The finalization of the purchase price allocation resulted in an increase in goodwill of $3,202 relating to higher than initially estimated net operating losses prior to the acquisition of Syntroleum and Dynamic Fuels.
The following table summarizes the amount of assets acquired and liabilities assumed at the acquisition date and at March 31, 2015 for the combined acquisition of Syntroleum and Dynamic Fuels:
   
June 6, 2014
 
March 31, 2015

Assets (liabilities) acquired of Syntroleum and Dynamic Fuels:
   

 
 
Cash
$
253

 
$
253

Other current assets
4,666

 
4,666

Property, plant and equipment
121,567

 
121,567

Goodwill
68,196

 
71,398

Intangible assets
8,900

 
8,900

Other noncurrent assets
10,281

 
10,281

Other current liabilities
(1,024
)
 
(1,024
)
Deferred tax liabilities
(5,108
)
 
(8,310
)
Debt
(113,553
)
 
(113,553
)
Other noncurrent liabilities
(14,000
)
 
(14,000
)
Total
$
80,178

 
$
80,178

Subject to achievements related to the sale of renewable hydrocarbon diesel at the REG Geismar production facility, Tyson Foods may receive contingent consideration of up to $35,000. The Company will pay contingent consideration, if and when, the Company achieves certain sales volumes. The agreement calls for periodic payments based on pre-determined price per gallon of product sold. The probability weighted contingent payments were discounted using a risk adjusted discount rate of 5.8%. Any contingent payments will be payable in cash. As of March 31, 2015, the Company has recorded a contingent liability of $29,967, of which $6,324 has been classified in accrued expenses and other liabilities on the Condensed Consolidated Balance Sheets.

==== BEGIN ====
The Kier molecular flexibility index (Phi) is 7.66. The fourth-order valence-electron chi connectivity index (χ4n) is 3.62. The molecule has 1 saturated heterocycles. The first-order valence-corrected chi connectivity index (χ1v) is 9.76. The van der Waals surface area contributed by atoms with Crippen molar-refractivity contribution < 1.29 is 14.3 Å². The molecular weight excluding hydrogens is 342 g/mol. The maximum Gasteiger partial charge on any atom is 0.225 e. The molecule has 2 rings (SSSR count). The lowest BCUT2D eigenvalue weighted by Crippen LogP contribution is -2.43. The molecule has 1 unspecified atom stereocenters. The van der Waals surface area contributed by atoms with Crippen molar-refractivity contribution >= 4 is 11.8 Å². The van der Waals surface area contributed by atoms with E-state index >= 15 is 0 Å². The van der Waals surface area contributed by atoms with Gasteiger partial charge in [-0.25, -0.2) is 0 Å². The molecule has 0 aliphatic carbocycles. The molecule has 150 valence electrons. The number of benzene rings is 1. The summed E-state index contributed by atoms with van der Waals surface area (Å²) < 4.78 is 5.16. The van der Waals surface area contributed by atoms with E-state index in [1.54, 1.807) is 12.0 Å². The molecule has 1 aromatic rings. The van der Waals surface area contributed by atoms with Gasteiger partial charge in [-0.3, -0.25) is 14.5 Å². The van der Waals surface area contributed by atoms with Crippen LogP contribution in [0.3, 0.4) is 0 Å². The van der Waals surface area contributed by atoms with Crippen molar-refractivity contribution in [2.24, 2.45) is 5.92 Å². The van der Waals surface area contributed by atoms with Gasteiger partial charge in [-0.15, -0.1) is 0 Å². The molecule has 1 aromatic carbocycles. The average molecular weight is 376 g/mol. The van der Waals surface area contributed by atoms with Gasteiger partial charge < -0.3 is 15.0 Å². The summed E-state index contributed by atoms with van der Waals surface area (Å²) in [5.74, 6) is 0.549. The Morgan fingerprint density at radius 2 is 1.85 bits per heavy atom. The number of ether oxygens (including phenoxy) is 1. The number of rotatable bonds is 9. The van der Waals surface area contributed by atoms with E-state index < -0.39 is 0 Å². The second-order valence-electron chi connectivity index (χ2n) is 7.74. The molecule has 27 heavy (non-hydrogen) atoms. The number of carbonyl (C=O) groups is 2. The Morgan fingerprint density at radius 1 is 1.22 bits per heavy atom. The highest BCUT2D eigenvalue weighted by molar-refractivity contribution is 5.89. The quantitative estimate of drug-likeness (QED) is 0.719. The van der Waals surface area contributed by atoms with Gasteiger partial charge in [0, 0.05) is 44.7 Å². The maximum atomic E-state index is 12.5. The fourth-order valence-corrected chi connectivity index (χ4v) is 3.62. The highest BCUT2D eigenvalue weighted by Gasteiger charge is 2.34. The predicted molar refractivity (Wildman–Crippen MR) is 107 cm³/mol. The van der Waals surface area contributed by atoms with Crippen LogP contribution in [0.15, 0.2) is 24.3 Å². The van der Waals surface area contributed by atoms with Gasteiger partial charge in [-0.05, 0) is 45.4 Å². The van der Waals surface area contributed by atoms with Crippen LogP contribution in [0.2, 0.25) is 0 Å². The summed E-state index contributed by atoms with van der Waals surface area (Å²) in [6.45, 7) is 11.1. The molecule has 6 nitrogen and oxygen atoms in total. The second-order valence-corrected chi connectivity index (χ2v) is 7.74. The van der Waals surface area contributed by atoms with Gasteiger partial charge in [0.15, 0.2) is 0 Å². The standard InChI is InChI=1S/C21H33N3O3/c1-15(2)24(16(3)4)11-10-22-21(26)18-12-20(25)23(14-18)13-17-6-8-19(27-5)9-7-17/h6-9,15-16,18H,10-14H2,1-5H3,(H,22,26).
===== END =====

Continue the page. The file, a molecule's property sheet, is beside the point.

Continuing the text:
9



The goodwill acquired is included in the Biomass-based diesel segment, a portion of which is expected to be deductible for tax purposes.
Petrotec AG
On December 24, 2014, the Company acquired 69.08% of the outstanding common shares and voting interest of Petrotec. The results of Petrotec’s operations have been included in the consolidated financial statements since that date. The Company has not completed its initial accounting for this business combination as the valuation of the assets acquired and liabilities assumed has not been finalized.
The following table summarizes the consideration paid for Petrotec:
 
December 24, 2014
Consideration at fair value for Petrotec:
 
Common stock
$
20,022

The fair value of the 2,070,538 shares of the Company's Common Stock issued for the acquisition was determined on the basis of the closing market price of the Company's Common Stock at the date of acquisition.
The following table summarizes the estimated fair values of the assets acquired and liabilities assumed at the acquisition date.